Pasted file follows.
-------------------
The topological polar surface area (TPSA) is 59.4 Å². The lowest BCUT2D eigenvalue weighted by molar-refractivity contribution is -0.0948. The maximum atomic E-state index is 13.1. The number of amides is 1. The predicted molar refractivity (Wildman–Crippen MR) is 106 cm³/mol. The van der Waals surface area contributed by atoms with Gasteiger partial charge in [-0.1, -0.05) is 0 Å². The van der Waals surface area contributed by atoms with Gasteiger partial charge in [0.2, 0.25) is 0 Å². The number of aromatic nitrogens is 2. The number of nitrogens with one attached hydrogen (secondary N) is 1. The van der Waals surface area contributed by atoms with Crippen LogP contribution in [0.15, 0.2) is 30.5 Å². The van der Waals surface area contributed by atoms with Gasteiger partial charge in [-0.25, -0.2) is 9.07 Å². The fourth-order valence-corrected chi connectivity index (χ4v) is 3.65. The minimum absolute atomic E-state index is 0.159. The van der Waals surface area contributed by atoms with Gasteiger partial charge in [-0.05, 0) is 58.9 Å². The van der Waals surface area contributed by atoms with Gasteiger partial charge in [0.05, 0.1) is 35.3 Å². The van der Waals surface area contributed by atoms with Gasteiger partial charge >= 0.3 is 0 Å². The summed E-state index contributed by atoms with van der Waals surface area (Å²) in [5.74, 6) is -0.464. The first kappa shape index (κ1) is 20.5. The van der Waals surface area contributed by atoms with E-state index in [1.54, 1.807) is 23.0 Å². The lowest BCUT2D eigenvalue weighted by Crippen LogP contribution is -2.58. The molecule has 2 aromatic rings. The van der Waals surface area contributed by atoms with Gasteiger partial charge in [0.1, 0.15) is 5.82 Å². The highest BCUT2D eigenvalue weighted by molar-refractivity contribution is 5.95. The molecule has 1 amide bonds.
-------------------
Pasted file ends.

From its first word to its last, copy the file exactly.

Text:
The topological polar surface area (TPSA) is 59.4 Å². The lowest BCUT2D eigenvalue weighted by molar-refractivity contribution is -0.0948. The maximum atomic E-state index is 13.1. The number of amides is 1. The predicted molar refractivity (Wildman–Crippen MR) is 106 cm³/mol. The van der Waals surface area contributed by atoms with Gasteiger partial charge in [-0.1, -0.05) is 0 Å². The van der Waals surface area contributed by atoms with Gasteiger partial charge in [0.2, 0.25) is 0 Å². The number of aromatic nitrogens is 2. The number of nitrogens with one attached hydrogen (secondary N) is 1. The van der Waals surface area contributed by atoms with Crippen LogP contribution in [0.15, 0.2) is 30.5 Å². The van der Waals surface area contributed by atoms with Gasteiger partial charge in [-0.25, -0.2) is 9.07 Å². The fourth-order valence-corrected chi connectivity index (χ4v) is 3.65. The minimum absolute atomic E-state index is 0.159. The van der Waals surface area contributed by atoms with Gasteiger partial charge in [-0.05, 0) is 58.9 Å². The van der Waals surface area contributed by atoms with Gasteiger partial charge in [0.05, 0.1) is 35.3 Å². The van der Waals surface area contributed by atoms with Gasteiger partial charge >= 0.3 is 0 Å². The summed E-state index contributed by atoms with van der Waals surface area (Å²) in [5.74, 6) is -0.464. The first kappa shape index (κ1) is 20.5. The van der Waals surface area contributed by atoms with E-state index in [1.54, 1.807) is 23.0 Å². The lowest BCUT2D eigenvalue weighted by Crippen LogP contribution is -2.58. The molecule has 2 aromatic rings. The van der Waals surface area contributed by atoms with Gasteiger partial charge in [0.1, 0.15) is 5.82 Å². The highest BCUT2D eigenvalue weighted by molar-refractivity contribution is 5.95. The molecule has 1 amide bonds.